Make me sincere in word and deed,
    Blot out from me all shame and greed.
    Help me to guard my troubled soul
    By constant, active self control.
    Clean up my thoughts,
    My speech,
    My play,
    And keep me pure from day to day.
    Oh make of me a worthwhile man.
    (adapted by Mike Bachmann)


  2. Packing it up

    If the weather a couple days ago was awesome, it’s pretty ragged today. Cold and rainy. However, we are looking forward to a slightly warmer day tomorrow with lots of sunshine. That’s great. You might grab a jacket on your way up to camp, though. It’s only going to get up to 71° the weatherman is saying! That’s nearly freezing by my Florida-girl standards!
    Tonight the guys will participate in an age-old tradition, the Kerchief Ceremony. It’s another opportunity for boys to reflect on the less obvious benefits of a summer at Camp. Sure, they’re celebrating their achievements in activities, but even more, they are celebrating their bond to 109 summers of young men just like them. Boys that have run on these fields, slept in these cabins. Like many things at Highlands, it’s special. You can read about the ceremony in an essay written by our program director and alumni Craig Ericksen. He’s got a unique perspective as a former camper, father of campers, and staff member.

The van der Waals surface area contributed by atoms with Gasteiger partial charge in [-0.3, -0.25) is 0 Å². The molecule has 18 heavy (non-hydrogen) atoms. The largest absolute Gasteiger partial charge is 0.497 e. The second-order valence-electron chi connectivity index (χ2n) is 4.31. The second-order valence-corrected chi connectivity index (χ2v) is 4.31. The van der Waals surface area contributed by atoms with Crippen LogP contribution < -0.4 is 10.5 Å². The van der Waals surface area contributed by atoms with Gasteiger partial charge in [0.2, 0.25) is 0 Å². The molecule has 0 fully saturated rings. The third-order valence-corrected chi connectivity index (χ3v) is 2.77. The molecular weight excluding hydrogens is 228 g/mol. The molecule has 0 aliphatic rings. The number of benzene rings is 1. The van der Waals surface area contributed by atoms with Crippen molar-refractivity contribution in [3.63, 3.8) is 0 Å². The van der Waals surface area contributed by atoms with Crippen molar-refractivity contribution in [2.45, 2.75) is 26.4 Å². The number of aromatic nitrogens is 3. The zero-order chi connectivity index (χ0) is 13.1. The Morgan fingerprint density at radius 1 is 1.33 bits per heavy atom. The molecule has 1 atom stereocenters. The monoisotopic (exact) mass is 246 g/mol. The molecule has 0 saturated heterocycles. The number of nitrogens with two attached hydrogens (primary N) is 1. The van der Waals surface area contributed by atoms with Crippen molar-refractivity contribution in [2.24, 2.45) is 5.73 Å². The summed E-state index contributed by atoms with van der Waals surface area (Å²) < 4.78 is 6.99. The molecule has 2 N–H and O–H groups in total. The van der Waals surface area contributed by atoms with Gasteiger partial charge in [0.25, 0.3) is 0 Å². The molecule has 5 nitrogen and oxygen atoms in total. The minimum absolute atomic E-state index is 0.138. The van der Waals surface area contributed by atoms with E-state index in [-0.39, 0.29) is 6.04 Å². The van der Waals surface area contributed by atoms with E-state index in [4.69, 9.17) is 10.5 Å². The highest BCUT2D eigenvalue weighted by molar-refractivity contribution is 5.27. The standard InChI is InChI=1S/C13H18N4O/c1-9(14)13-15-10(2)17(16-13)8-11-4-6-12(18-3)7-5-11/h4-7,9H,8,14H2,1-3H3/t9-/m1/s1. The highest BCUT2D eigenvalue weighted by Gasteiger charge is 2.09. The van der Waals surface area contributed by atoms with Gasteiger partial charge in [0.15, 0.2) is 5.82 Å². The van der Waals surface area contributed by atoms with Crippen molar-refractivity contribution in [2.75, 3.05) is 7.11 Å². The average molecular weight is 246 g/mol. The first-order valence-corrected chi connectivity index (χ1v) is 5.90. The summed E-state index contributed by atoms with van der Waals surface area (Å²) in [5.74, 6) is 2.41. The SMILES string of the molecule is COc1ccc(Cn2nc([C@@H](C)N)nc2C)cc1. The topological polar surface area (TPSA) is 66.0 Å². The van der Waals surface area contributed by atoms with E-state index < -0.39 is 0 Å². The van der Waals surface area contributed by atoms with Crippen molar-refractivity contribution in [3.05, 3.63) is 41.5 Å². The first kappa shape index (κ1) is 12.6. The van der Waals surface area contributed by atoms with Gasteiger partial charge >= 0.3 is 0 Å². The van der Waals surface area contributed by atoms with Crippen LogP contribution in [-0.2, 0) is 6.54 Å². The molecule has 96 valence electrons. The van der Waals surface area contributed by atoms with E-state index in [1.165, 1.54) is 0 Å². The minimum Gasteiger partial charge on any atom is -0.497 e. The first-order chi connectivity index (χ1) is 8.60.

The dreary weather is not stopping the packing or the lost and found collection! The laundry is clean(ish), so hopefully, your boys trunks won’t be too terribly stinky upon their return. I’ve heard lots of great ideas on how best to unpack your camper when they come home. Two tips that were passed on to me: unpack the trunk in the driveway (sand!), and just throw the socks away (they’ll never be the same). Moms and dads, do you have any other tips? We’d love to hear about them in the comments below.